Check out their online marketing next. The majority of Buyers start their search online these days. How does the agent market her homes? Check out sites like realtor.com, Trulia and Craig’s List. Are there visual tours? What do you think of the photography? Would you buy the home, or even take a second look? Be sure to check out online recommendations while on these sites.
Finally, when meeting with the agent, ask for statistics. How many days does it take her to sell a home on average and how does that compare to the market generally. How correct is her pricing? How often does she have to reduce the price of a home before it sells? Reflect on how she calculated this data? Is it a guess or did she actually crank out the numbers? This will all help you determine the value of the advice you are receiving.
Each of these factors inures directly to your benefit and your bottom line. So take the time – get to know our credentials, marketing, past performance and recommendations – and make an educated decision when choosing your next real estate agent.
Realtors are commonly called “agents,” but why? Real estate is practice under the “law of agency,” which means that one party, the “agent,” represents the interest of another, “the principal.” How does this really apply to you?
If you are a seller, you enter an “agency relationship” with the agent you choose to be your real estate advocate at the time you sign your listing agreement. At that point, the agent you chose must act on your behalf, with your best interests in mind, to find a buyer. And so does every other agent out there. In Pennsylvania, buyer agency exists in written form only, so until a buyer actually signs a buyer agency agreement with a broker, all agents represent the seller’s interests. Yes, buyers must be treated with honesty and fairness, but this does not mean they are represented. The seller’s interests must always come first.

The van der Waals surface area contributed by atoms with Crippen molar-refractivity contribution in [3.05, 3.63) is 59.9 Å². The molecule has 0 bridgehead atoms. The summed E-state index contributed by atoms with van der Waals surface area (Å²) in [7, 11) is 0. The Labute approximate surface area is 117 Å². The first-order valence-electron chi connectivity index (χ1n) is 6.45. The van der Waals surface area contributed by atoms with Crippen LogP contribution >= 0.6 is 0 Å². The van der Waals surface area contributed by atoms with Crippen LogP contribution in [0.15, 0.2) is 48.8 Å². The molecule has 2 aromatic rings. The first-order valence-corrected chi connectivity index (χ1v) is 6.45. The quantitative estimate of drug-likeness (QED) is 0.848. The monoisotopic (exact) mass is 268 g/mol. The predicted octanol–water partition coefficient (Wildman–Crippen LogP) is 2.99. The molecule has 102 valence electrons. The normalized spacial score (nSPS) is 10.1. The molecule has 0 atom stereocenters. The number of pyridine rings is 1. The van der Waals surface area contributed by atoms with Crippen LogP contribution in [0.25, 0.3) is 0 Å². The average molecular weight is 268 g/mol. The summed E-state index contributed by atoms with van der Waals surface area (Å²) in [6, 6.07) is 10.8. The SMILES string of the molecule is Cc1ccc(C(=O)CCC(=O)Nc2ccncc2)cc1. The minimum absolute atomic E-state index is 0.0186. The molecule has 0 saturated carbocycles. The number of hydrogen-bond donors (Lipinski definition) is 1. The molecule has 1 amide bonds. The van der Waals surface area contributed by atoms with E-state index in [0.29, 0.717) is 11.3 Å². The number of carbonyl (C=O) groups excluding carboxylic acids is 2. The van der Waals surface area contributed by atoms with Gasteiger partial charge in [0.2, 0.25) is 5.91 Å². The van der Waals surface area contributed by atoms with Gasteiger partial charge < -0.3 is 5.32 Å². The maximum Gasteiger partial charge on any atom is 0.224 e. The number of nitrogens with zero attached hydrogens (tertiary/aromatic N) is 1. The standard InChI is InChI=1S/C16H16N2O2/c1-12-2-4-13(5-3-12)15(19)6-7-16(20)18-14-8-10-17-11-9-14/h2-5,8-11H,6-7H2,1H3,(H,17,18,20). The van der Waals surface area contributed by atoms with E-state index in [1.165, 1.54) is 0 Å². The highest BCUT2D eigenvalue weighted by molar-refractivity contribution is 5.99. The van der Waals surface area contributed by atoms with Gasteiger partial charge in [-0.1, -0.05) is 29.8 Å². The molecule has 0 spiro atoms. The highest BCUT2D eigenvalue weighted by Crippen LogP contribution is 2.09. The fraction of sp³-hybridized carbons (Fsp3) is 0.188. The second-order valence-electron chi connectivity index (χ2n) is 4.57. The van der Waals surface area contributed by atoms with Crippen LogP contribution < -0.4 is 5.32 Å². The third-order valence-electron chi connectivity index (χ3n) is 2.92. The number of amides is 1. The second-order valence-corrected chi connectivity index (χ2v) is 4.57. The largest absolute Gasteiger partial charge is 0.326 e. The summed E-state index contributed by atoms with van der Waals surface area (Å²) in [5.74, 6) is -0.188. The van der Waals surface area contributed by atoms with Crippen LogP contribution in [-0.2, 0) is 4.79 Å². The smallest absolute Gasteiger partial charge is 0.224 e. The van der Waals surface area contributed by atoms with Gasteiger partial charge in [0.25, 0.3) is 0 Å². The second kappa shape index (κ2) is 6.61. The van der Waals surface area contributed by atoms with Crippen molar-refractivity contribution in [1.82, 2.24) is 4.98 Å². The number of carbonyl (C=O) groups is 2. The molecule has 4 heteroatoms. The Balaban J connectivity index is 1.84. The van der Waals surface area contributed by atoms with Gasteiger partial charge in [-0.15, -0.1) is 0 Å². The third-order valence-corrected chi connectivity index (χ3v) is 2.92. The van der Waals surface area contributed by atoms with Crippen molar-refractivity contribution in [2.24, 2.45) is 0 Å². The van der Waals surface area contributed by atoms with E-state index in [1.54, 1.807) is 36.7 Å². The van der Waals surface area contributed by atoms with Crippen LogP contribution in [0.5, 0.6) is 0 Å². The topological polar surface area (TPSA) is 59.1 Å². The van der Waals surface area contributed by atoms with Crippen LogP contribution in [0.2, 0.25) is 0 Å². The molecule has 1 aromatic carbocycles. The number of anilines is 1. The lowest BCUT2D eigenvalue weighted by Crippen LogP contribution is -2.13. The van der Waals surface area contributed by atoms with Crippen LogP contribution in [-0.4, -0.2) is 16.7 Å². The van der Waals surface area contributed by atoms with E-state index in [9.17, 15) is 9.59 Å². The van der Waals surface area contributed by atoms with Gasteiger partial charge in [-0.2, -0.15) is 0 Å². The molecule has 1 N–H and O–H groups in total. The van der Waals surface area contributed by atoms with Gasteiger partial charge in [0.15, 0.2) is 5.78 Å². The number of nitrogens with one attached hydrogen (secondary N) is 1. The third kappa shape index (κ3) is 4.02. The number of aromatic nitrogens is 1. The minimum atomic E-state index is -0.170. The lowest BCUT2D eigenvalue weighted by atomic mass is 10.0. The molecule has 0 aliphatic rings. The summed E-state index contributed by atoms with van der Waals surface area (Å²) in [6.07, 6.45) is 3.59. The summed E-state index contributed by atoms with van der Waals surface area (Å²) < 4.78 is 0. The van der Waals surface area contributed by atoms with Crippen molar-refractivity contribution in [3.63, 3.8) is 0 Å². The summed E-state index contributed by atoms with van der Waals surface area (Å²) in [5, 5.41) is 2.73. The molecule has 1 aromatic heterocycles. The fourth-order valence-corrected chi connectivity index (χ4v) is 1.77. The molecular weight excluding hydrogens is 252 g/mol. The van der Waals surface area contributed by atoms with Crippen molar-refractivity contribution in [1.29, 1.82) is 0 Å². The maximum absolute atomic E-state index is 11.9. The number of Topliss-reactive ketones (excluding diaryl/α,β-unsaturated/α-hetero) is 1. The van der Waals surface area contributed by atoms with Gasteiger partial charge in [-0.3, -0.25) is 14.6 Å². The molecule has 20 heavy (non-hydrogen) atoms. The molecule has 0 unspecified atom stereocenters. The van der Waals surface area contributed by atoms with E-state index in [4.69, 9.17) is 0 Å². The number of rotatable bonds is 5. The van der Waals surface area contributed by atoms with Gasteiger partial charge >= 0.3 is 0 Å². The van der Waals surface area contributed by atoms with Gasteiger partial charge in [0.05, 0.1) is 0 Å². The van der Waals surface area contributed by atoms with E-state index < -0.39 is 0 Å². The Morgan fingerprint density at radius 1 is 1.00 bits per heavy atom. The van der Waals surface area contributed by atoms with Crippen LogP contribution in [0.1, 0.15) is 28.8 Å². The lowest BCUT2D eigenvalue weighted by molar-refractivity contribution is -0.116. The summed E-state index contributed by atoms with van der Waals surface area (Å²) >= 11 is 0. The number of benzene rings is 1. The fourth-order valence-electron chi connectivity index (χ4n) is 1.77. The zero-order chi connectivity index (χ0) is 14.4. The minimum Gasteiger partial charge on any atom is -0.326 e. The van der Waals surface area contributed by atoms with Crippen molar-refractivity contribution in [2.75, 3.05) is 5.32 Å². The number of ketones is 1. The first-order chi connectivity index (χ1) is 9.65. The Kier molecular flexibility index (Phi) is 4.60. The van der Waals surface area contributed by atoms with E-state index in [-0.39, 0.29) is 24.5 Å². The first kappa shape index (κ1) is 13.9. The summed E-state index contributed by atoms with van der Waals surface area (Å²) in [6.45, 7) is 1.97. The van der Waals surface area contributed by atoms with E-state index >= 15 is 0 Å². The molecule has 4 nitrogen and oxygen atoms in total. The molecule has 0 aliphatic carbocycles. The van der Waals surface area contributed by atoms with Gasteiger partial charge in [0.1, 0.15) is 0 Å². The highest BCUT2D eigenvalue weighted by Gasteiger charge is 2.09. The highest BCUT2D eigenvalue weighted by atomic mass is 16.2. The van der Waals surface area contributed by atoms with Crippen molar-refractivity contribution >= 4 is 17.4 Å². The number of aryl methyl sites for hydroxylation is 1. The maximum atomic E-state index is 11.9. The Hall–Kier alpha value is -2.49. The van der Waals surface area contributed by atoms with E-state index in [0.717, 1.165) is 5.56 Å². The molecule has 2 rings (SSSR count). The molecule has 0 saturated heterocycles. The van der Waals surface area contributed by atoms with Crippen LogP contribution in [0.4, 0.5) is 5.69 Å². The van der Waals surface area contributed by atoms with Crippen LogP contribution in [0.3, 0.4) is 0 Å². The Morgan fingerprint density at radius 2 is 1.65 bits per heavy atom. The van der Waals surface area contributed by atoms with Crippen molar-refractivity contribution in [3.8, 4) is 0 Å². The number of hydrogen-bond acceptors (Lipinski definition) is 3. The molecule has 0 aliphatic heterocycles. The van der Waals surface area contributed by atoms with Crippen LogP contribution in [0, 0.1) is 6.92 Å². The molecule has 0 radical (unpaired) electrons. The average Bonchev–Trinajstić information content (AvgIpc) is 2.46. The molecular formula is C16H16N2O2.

So what if you are a buyer? This is probably sounding less than favorable right now. All the sign or ad calls you have made – the open houses you have attended – the properties you may have screened without officially having your own buyer’s agent – the agents you were dealing with all represented the sellers and had a duty to put the sellers’ interests first. That is great when you are the seller, but as real estate transactions have become more complex, buyers need representation too.
And so evolved buyer agency agreements in the state of Pennsylvania. Buyers now have the right to demand an agency relationship where their interests must be put first by the agent. To have this, buyers must sign a written agreement where they agree to work with only one agent and whereby the agent is bound to put that buyer’s interests first. With a written buyer agency agreement in place, buyers know that an agent is representing their interests and must fulfill the obligation to faithfully serve them.
If you are a seller who has done your research, chosen the agent best qualified to advocate for your interests and have signed a listing agreement, you have representation. If you are a buyer, you should do your due diligence – research agent qualifications – seek references – and then sign a buyer agency agreement. Know who is representing you, and don’t leave home without them!